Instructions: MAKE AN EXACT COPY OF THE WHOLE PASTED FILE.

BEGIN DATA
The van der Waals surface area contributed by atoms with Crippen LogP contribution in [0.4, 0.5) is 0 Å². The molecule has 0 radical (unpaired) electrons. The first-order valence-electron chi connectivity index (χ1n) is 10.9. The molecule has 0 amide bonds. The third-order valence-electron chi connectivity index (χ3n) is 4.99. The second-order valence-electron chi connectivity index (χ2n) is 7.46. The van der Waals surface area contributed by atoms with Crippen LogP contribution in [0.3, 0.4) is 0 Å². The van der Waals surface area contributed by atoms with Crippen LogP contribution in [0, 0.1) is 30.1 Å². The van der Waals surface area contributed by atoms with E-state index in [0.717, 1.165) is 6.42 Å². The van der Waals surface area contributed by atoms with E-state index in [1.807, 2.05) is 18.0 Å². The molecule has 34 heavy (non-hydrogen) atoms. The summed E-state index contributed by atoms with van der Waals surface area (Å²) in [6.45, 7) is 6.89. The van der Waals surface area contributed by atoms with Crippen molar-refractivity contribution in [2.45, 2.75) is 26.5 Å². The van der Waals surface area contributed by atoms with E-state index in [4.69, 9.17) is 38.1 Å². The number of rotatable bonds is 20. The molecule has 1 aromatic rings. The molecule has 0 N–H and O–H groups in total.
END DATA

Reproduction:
The van der Waals surface area contributed by atoms with Crippen LogP contribution in [0.4, 0.5) is 0 Å². The molecule has 0 radical (unpaired) electrons. The first-order valence-electron chi connectivity index (χ1n) is 10.9. The molecule has 0 amide bonds. The third-order valence-electron chi connectivity index (χ3n) is 4.99. The second-order valence-electron chi connectivity index (χ2n) is 7.46. The van der Waals surface area contributed by atoms with Crippen LogP contribution in [0.3, 0.4) is 0 Å². The van der Waals surface area contributed by atoms with Crippen LogP contribution in [0, 0.1) is 30.1 Å². The van der Waals surface area contributed by atoms with E-state index in [0.717, 1.165) is 6.42 Å². The van der Waals surface area contributed by atoms with E-state index in [1.807, 2.05) is 18.0 Å². The molecule has 34 heavy (non-hydrogen) atoms. The summed E-state index contributed by atoms with van der Waals surface area (Å²) in [6.45, 7) is 6.89. The van der Waals surface area contributed by atoms with Crippen molar-refractivity contribution in [2.45, 2.75) is 26.5 Å². The van der Waals surface area contributed by atoms with E-state index in [4.69, 9.17) is 38.1 Å². The number of rotatable bonds is 20. The molecule has 1 aromatic rings. The molecule has 0 N–H and O–H groups in total.